Several U.S. newspapers have been running this article, referring to the London Games as “the Title IX Olympics” — a reference to the record participation by women worldwide. It’s a laudable milestone that this is the first Olympics to which every country has sent at least one woman, and that countries like Russia, along with the U.S., have more female athletes in their delegations than male. But to credit Title IX for this is of course taking things a bit too far. Title IX is, after all, U.S. law and has absolutely nothing to do with Saudi Arabia’s or Russia’s notions of gender equality. It is also a misleading reference because Title IX is an education law, not a sports law. The U.S. Olympic Committee and all of the various U.S. national governing bodies of sport are created and governed by a different law, the Ted Stevens Amateur Sports Act. Unlike Title IX, this statute provides no legal recourse against national governing bodies that provide more resources and opportunities to male athletes — an issue that vexes women’s sports advocates who push for equal treatment among men’s and women’s national teams and development programs in various Olympic sports. Outside the U.S., the ongoing Games have exposed high-profile examples of resource inequality from other countries as well as imbedded in the structure of the Games, such as the fact that these “Title IX Olympics” offer about 30 fewer events for women (see also this, but see, this).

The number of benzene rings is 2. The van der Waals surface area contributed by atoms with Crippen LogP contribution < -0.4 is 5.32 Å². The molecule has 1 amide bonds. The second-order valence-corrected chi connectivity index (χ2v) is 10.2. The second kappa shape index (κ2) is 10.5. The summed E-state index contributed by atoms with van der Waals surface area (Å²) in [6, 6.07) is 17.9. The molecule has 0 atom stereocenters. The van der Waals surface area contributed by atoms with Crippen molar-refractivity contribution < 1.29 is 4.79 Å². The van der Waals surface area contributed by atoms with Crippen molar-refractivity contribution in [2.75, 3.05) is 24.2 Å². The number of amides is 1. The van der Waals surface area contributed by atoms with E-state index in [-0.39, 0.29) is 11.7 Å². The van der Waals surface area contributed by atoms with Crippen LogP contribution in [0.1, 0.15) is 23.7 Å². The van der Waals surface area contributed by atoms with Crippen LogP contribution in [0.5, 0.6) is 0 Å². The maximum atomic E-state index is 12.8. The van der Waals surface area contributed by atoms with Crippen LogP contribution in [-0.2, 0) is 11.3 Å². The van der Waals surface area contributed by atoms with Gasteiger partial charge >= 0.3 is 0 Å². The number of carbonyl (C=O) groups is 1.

I’m thrilled that athletes like U.S. swimmer Dana Vollmer are crediting Title IX for opening the doors that providing them the opportunity to compete in high school and college. But the media’s overuse of the Title IX mantra glosses over some of the real remaining obstacles to gender equality in sport, in the U.S. and around the world.
(It’s also possible that I’m just angry to see the Title IX label attached to these Olympics, the first in 20 years where there is no women’s softball being played — softball being the poster-sport for Title IX in this blogger’s opinion.)
*It does have a nondiscrimination provision, but it only prohibits acts of individual discrimination based on sex and other protected characteristics, not a requirement to equal treatment by an NGB.